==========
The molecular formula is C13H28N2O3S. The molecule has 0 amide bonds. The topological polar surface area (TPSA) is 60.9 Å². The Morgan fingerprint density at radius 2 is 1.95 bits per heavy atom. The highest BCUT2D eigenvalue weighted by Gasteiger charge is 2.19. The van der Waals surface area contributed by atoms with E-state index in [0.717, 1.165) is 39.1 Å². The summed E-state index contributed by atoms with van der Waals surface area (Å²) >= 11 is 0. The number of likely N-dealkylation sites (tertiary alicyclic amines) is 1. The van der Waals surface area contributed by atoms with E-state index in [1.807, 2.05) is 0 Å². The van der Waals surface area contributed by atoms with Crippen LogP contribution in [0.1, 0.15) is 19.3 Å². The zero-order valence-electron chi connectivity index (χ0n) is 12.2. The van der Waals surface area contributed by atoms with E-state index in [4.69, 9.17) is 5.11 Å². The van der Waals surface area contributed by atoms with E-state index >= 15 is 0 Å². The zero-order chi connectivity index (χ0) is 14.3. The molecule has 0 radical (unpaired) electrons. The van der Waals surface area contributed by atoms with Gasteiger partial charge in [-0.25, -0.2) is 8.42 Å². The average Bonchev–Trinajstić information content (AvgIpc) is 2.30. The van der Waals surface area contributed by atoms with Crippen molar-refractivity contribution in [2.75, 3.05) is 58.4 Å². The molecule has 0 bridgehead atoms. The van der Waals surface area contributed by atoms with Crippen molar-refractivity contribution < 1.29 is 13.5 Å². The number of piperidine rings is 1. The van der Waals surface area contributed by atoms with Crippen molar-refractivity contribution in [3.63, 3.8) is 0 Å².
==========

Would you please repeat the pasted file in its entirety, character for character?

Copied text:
The molecular formula is C13H28N2O3S. The molecule has 0 amide bonds. The topological polar surface area (TPSA) is 60.9 Å². The Morgan fingerprint density at radius 2 is 1.95 bits per heavy atom. The highest BCUT2D eigenvalue weighted by Gasteiger charge is 2.19. The van der Waals surface area contributed by atoms with E-state index in [0.717, 1.165) is 39.1 Å². The summed E-state index contributed by atoms with van der Waals surface area (Å²) >= 11 is 0. The number of likely N-dealkylation sites (tertiary alicyclic amines) is 1. The van der Waals surface area contributed by atoms with E-state index in [1.807, 2.05) is 0 Å². The van der Waals surface area contributed by atoms with Crippen LogP contribution in [0.1, 0.15) is 19.3 Å². The zero-order valence-electron chi connectivity index (χ0n) is 12.2. The van der Waals surface area contributed by atoms with E-state index in [4.69, 9.17) is 5.11 Å². The van der Waals surface area contributed by atoms with E-state index >= 15 is 0 Å². The zero-order chi connectivity index (χ0) is 14.3. The molecule has 0 radical (unpaired) electrons. The van der Waals surface area contributed by atoms with Gasteiger partial charge in [-0.25, -0.2) is 8.42 Å². The average Bonchev–Trinajstić information content (AvgIpc) is 2.30. The van der Waals surface area contributed by atoms with Crippen molar-refractivity contribution in [2.75, 3.05) is 58.4 Å². The molecule has 0 bridgehead atoms. The van der Waals surface area contributed by atoms with Crippen molar-refractivity contribution < 1.29 is 13.5 Å². The number of piperidine rings is 1. The van der Waals surface area contributed by atoms with Crippen molar-refractivity contribution in [3.63, 3.8) is 0 Å².